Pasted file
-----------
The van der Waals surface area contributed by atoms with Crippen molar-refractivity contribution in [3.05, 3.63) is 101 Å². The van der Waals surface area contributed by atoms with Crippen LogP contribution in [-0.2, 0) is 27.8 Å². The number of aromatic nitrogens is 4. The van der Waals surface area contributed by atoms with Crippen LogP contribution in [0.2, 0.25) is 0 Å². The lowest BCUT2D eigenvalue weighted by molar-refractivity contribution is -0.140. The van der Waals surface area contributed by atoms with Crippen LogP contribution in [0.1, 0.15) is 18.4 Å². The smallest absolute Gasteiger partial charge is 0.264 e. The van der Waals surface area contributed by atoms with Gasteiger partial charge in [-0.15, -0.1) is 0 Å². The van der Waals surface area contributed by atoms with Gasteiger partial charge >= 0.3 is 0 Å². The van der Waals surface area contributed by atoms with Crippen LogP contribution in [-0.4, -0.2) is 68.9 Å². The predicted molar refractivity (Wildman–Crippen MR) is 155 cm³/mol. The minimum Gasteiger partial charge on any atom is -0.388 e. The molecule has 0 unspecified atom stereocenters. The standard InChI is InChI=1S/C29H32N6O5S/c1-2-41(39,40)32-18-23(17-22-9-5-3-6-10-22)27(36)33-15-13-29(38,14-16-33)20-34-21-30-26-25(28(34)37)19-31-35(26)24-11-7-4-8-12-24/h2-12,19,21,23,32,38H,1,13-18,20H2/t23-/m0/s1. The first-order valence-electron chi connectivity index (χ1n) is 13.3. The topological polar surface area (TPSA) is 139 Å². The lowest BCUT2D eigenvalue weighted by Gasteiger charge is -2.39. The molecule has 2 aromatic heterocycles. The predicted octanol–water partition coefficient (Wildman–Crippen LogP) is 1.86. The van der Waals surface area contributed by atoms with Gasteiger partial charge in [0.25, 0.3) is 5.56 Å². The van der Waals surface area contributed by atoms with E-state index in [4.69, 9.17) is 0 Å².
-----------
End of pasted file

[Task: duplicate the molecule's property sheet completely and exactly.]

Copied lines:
The van der Waals surface area contributed by atoms with Crippen molar-refractivity contribution in [3.05, 3.63) is 101 Å². The van der Waals surface area contributed by atoms with Crippen LogP contribution in [-0.2, 0) is 27.8 Å². The number of aromatic nitrogens is 4. The van der Waals surface area contributed by atoms with Crippen LogP contribution in [0.2, 0.25) is 0 Å². The lowest BCUT2D eigenvalue weighted by molar-refractivity contribution is -0.140. The van der Waals surface area contributed by atoms with Crippen LogP contribution in [0.1, 0.15) is 18.4 Å². The smallest absolute Gasteiger partial charge is 0.264 e. The van der Waals surface area contributed by atoms with Gasteiger partial charge in [-0.15, -0.1) is 0 Å². The van der Waals surface area contributed by atoms with Gasteiger partial charge >= 0.3 is 0 Å². The van der Waals surface area contributed by atoms with Crippen LogP contribution in [-0.4, -0.2) is 68.9 Å². The predicted molar refractivity (Wildman–Crippen MR) is 155 cm³/mol. The minimum Gasteiger partial charge on any atom is -0.388 e. The molecule has 0 unspecified atom stereocenters. The standard InChI is InChI=1S/C29H32N6O5S/c1-2-41(39,40)32-18-23(17-22-9-5-3-6-10-22)27(36)33-15-13-29(38,14-16-33)20-34-21-30-26-25(28(34)37)19-31-35(26)24-11-7-4-8-12-24/h2-12,19,21,23,32,38H,1,13-18,20H2/t23-/m0/s1. The first-order valence-electron chi connectivity index (χ1n) is 13.3. The topological polar surface area (TPSA) is 139 Å². The lowest BCUT2D eigenvalue weighted by Gasteiger charge is -2.39. The molecule has 2 aromatic heterocycles. The predicted octanol–water partition coefficient (Wildman–Crippen LogP) is 1.86. The van der Waals surface area contributed by atoms with Gasteiger partial charge in [0.25, 0.3) is 5.56 Å². The van der Waals surface area contributed by atoms with E-state index in [4.69, 9.17) is 0 Å².